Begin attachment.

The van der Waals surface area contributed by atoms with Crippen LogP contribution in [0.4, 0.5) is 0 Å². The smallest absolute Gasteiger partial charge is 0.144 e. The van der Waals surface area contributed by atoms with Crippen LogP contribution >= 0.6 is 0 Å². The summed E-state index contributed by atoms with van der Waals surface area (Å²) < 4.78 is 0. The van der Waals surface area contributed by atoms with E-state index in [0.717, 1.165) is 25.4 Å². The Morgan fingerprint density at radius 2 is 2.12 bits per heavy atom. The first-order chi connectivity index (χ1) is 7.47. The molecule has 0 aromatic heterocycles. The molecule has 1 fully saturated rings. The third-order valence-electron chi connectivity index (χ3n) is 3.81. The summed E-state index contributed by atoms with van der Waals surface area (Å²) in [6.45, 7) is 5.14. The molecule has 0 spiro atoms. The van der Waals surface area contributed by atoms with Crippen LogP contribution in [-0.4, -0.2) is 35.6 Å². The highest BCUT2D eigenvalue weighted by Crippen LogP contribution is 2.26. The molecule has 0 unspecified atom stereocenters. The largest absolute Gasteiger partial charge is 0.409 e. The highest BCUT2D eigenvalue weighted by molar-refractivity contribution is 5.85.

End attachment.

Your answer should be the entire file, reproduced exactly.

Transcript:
The van der Waals surface area contributed by atoms with Crippen LogP contribution in [0.4, 0.5) is 0 Å². The smallest absolute Gasteiger partial charge is 0.144 e. The van der Waals surface area contributed by atoms with Crippen LogP contribution >= 0.6 is 0 Å². The summed E-state index contributed by atoms with van der Waals surface area (Å²) < 4.78 is 0. The van der Waals surface area contributed by atoms with E-state index in [0.717, 1.165) is 25.4 Å². The Morgan fingerprint density at radius 2 is 2.12 bits per heavy atom. The first-order chi connectivity index (χ1) is 7.47. The molecule has 0 aromatic heterocycles. The molecule has 1 fully saturated rings. The third-order valence-electron chi connectivity index (χ3n) is 3.81. The summed E-state index contributed by atoms with van der Waals surface area (Å²) in [6.45, 7) is 5.14. The molecule has 0 spiro atoms. The van der Waals surface area contributed by atoms with Crippen LogP contribution in [-0.4, -0.2) is 35.6 Å². The highest BCUT2D eigenvalue weighted by Crippen LogP contribution is 2.26. The molecule has 0 unspecified atom stereocenters. The largest absolute Gasteiger partial charge is 0.409 e. The highest BCUT2D eigenvalue weighted by molar-refractivity contribution is 5.85.